The Tampa Tribune, a newspaper that long reflected and enhanced the lives of hundreds of thousands of Central Floridians, landed in driveways for the final time May 3, victim of a competitor buyout. That day also happened to be World Press Freedom Day.
In the wake of that depressing news, I asked myself a question I never expected to ask when I became a parent in 2005: What will our children do without newspapers?
For 300 years, newspapers informed and connected members of the community. Reporters and editors held civic leaders accountable. They shared stories that made home, home. However, kids growing up in the past decade live in a world where the public service provided by such dedicated, smart, committed journalists no longer seems valued.
The reasons for the newspaper industry’s demise – the emergence of the Internet as a source of “information” and cheap advertising, the greed and shortsightedness of those who held the purse strings – do not interest me much anymore. I am more concerned – as a journalist and as a father of two elementary-age children – about how the end of newspapers affects our culture.
I fear photojournalist Will Steacy, who documented the recent end of the Philadelphia Inquirer, said it best:
“When we lose reporters, editors, newsbeats and sections of papers, we lose coverage, information and a connection to our cities and our society, and, in the end, we lose ourselves.”
A quick story about my relationship with newspapers.
In the mid-1990s, when my career was just starting, I lived and worked in a place called Sebring, Fla. I was a young man on my own in a small, unfamiliar town. I was ambitious and optimistic. My future held Super Bowls and major-league baseball. I would one day travel the world and see and do amazing things.
Back then, though, I lived in a palmetto bug-infested, one-room efficiency on shallow Lake Jackson.
Sunday in Sebring was laundry day. It became a cherished ritual. I would stuff my dirty rags into a big duffel bag and head to the laundromat. On the way, I would swing by the 7-Eleven for coffee and to make change for the washer and the dryer. I would grab four extra quarters to drop into the box outside for a Sunday New York Times.
As my laundry spun and soaked and dried, I would while away the morning immersed in my favorite sections, my old friends the Week in Review, the Book Review, the NY Times Magazine, and Arts & Entertainment. I felt smarter after I read them, more refined – even though I was anything but. I was more informed, though, and I was more connected.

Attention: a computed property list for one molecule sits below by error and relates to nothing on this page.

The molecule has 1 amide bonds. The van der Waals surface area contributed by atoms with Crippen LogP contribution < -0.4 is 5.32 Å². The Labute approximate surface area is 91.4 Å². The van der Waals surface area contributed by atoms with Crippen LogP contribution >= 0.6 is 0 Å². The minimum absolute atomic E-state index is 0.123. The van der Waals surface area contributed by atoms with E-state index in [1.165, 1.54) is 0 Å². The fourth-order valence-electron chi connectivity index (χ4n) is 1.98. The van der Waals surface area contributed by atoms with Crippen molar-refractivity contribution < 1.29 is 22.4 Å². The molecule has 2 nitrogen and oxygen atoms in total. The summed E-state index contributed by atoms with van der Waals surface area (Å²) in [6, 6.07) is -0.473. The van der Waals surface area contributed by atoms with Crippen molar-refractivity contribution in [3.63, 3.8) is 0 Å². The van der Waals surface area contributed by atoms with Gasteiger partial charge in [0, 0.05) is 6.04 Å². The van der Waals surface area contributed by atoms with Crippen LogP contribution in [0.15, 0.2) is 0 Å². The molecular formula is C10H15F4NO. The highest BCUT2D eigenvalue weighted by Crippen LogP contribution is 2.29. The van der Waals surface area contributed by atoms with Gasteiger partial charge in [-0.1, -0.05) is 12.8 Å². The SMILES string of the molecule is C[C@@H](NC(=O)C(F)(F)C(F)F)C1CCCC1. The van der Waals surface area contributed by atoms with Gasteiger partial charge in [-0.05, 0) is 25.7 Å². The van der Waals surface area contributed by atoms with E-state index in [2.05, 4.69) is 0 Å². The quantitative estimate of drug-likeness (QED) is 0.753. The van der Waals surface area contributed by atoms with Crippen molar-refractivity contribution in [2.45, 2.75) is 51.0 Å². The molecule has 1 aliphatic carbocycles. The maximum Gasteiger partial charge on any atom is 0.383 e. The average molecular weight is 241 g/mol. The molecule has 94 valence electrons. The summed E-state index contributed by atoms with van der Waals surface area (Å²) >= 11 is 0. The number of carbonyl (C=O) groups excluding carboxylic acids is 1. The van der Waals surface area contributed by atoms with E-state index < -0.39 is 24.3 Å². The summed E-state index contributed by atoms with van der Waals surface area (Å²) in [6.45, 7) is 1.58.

This was before the Internet took off, before Buzzfeed and Reddit and ESPN and Fox News established their dominance of the media world, before the fierce demands of immediacy began to trump thoughtful consideration and accuracy.
The 24-hour news cycle, however, won in the end. I, and thousands of other fellow journalists, lost. As did their readers.
With newspapers no longer a force for contemplative connectivity in our society, what are our children missing? How will their adulthood be different from ours, which was shaped in so many ways by the power of the press?
I don’t think it’s a coincidence that the deterioration of the political discourse in the United States has coincided with the demise of newspapers and the related winnowing of the watchdog media class. People consume their “news” in echo chamber silos that leave no room for opposing opinions to intrude, let alone hard, unbiased news.
Social media feeds and cable news channels only serve to reinforce fiercely held beliefs, often at the expense of truth.
Newspaper reporters and editors were, and still are, far from perfect arbiters of the local and national discourse. But back when TV and Internet news aggregators took their cues from trained, experienced journalists, the country felt smarter, more refined – even if it was anything but.
Still, I remain cautiously optimistic. We enjoy a different kind of connectivity now, a different kind of community. The Internet and social media helped shred newspapers, but they also have enabled a generation of creators and thought leaders to share knowledge at an unprecedented scale.
Something good could come of that. For the sake of our children, I hope so.